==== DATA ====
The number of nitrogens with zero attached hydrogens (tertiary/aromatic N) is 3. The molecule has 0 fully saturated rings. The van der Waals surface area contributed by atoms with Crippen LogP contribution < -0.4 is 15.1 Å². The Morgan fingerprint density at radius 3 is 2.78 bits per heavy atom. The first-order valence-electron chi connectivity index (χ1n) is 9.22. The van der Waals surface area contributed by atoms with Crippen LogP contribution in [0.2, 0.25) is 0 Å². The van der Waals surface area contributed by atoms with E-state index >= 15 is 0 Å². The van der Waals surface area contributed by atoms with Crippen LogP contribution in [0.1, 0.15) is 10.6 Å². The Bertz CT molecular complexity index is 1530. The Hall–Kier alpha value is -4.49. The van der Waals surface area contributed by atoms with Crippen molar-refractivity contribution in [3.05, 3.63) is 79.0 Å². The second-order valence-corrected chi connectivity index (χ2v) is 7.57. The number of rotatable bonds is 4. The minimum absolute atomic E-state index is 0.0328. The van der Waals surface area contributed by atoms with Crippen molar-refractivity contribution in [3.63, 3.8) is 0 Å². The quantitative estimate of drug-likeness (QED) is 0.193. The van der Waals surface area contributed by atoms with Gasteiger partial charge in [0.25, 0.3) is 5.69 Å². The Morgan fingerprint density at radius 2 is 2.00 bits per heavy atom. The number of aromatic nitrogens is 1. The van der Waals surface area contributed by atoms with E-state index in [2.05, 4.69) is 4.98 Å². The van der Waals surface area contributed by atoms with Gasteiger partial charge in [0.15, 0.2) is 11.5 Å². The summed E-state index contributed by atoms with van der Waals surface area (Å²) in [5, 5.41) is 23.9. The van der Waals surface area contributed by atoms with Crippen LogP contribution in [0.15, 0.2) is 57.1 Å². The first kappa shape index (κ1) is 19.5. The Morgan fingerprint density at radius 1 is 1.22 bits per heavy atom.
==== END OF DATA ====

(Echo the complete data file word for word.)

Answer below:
The number of nitrogens with zero attached hydrogens (tertiary/aromatic N) is 3. The molecule has 0 fully saturated rings. The van der Waals surface area contributed by atoms with Crippen LogP contribution < -0.4 is 15.1 Å². The Morgan fingerprint density at radius 3 is 2.78 bits per heavy atom. The first-order valence-electron chi connectivity index (χ1n) is 9.22. The van der Waals surface area contributed by atoms with Crippen LogP contribution in [0.2, 0.25) is 0 Å². The van der Waals surface area contributed by atoms with E-state index >= 15 is 0 Å². The van der Waals surface area contributed by atoms with Crippen LogP contribution in [0.1, 0.15) is 10.6 Å². The Bertz CT molecular complexity index is 1530. The Hall–Kier alpha value is -4.49. The van der Waals surface area contributed by atoms with Crippen molar-refractivity contribution in [3.05, 3.63) is 79.0 Å². The second-order valence-corrected chi connectivity index (χ2v) is 7.57. The number of rotatable bonds is 4. The minimum absolute atomic E-state index is 0.0328. The van der Waals surface area contributed by atoms with Crippen molar-refractivity contribution in [3.63, 3.8) is 0 Å². The quantitative estimate of drug-likeness (QED) is 0.193. The van der Waals surface area contributed by atoms with Gasteiger partial charge in [0.25, 0.3) is 5.69 Å². The Morgan fingerprint density at radius 2 is 2.00 bits per heavy atom. The number of aromatic nitrogens is 1. The van der Waals surface area contributed by atoms with E-state index in [2.05, 4.69) is 4.98 Å². The van der Waals surface area contributed by atoms with Gasteiger partial charge in [0.15, 0.2) is 11.5 Å². The summed E-state index contributed by atoms with van der Waals surface area (Å²) in [5, 5.41) is 23.9. The van der Waals surface area contributed by atoms with Crippen LogP contribution in [0.15, 0.2) is 57.1 Å². The first kappa shape index (κ1) is 19.5. The Morgan fingerprint density at radius 1 is 1.22 bits per heavy atom.